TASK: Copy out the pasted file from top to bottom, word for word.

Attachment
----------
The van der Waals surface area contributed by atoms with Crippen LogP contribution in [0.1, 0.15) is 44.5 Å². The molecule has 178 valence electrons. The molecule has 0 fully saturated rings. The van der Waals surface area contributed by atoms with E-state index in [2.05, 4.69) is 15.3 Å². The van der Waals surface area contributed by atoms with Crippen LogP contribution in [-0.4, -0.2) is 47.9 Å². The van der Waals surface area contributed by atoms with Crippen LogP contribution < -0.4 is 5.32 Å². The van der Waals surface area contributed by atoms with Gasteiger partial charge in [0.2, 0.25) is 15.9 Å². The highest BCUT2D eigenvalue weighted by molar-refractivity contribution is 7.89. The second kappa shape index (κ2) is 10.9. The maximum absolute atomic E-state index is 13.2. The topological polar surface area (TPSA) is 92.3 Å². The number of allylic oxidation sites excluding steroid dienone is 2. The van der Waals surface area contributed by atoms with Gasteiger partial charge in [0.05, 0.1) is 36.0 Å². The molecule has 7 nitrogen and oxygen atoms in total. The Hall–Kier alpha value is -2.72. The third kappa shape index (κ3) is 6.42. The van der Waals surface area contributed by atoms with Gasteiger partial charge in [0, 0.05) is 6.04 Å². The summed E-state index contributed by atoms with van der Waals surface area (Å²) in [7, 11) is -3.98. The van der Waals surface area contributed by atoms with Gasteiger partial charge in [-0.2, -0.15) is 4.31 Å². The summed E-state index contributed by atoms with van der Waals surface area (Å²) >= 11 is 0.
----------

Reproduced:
The van der Waals surface area contributed by atoms with Crippen LogP contribution in [0.1, 0.15) is 44.5 Å². The molecule has 178 valence electrons. The molecule has 0 fully saturated rings. The van der Waals surface area contributed by atoms with E-state index in [2.05, 4.69) is 15.3 Å². The van der Waals surface area contributed by atoms with Crippen LogP contribution in [-0.4, -0.2) is 47.9 Å². The van der Waals surface area contributed by atoms with Crippen LogP contribution < -0.4 is 5.32 Å². The van der Waals surface area contributed by atoms with Gasteiger partial charge in [0.2, 0.25) is 15.9 Å². The highest BCUT2D eigenvalue weighted by molar-refractivity contribution is 7.89. The second kappa shape index (κ2) is 10.9. The maximum absolute atomic E-state index is 13.2. The topological polar surface area (TPSA) is 92.3 Å². The number of allylic oxidation sites excluding steroid dienone is 2. The van der Waals surface area contributed by atoms with Gasteiger partial charge in [0.05, 0.1) is 36.0 Å². The molecule has 7 nitrogen and oxygen atoms in total. The Hall–Kier alpha value is -2.72. The third kappa shape index (κ3) is 6.42. The van der Waals surface area contributed by atoms with Gasteiger partial charge in [0, 0.05) is 6.04 Å². The summed E-state index contributed by atoms with van der Waals surface area (Å²) in [7, 11) is -3.98. The van der Waals surface area contributed by atoms with Gasteiger partial charge in [-0.2, -0.15) is 4.31 Å². The summed E-state index contributed by atoms with van der Waals surface area (Å²) >= 11 is 0.